One of the miracles of “76 Days” is its very existence: Filmed by journalist Weixi Chen and an anonymous co-director, with their images edited together by U.S.-based filmmaker Hao Wu, the film is a triumph of investigative commitment and perseverance. The project clearly wasn’t sanctioned by the Chinese government, making it a risky proposition at best; the film itself doesn’t betray that anxiety. Devoid of muckraking sensationalism, it instead evolves into something more tactful, and compassionate, as teams of exhausted medical professionals do anything to save their patients’ lives, or at least grace their final moments with gestures of caring and connection.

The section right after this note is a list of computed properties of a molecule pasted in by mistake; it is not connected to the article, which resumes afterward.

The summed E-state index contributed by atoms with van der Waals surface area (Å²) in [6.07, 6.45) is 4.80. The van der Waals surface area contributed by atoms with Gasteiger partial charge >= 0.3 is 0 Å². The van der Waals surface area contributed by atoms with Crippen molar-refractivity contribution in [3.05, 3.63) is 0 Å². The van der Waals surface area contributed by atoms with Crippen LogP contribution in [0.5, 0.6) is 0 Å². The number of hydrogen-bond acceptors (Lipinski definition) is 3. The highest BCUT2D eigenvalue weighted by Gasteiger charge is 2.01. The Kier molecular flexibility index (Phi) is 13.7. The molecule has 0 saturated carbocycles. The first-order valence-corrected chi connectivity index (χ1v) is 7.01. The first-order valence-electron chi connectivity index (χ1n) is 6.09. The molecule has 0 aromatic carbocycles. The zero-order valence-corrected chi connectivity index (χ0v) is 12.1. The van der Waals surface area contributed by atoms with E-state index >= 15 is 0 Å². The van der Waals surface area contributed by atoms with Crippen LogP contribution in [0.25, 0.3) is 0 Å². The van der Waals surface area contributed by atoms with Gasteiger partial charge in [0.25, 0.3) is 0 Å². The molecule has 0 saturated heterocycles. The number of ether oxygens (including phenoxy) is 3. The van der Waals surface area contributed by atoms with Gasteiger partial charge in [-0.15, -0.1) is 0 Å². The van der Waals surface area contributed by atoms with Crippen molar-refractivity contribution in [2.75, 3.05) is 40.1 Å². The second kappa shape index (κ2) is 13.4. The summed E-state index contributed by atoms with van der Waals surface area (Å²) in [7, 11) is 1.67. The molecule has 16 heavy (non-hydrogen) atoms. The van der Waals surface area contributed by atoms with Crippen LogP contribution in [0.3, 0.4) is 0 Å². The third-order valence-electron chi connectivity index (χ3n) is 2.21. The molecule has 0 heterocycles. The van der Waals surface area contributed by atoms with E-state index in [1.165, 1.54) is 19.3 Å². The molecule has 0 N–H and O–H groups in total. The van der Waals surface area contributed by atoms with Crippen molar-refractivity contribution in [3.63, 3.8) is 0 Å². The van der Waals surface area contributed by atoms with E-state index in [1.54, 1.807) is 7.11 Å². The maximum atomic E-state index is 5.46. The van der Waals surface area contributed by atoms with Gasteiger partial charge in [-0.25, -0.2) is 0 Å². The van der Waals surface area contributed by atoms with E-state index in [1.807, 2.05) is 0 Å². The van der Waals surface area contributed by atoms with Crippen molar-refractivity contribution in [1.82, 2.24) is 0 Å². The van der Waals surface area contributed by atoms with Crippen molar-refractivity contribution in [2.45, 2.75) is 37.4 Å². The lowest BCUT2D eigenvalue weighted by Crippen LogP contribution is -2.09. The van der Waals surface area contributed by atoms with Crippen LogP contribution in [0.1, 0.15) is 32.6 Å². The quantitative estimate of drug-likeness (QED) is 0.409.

That humanity is another miracle, to be sure. But so is the sheer aesthetic elegance of a film that, despite being caught on the fly and edited just as quickly, possesses admirable visual elegance and quiet, rhythmic composure. For a film that contains so much pain, suffering and loss, “76 Days” is an improbable pleasure to watch, its wrenching stories serving as particularly timely when Americans face another outbreak amid the holiday season. This is a film about courage, as well as empathy, professionalism and resilience — and it’s a film that embodies those values itself. With luck, viewers will take its cautionary pleas to heart.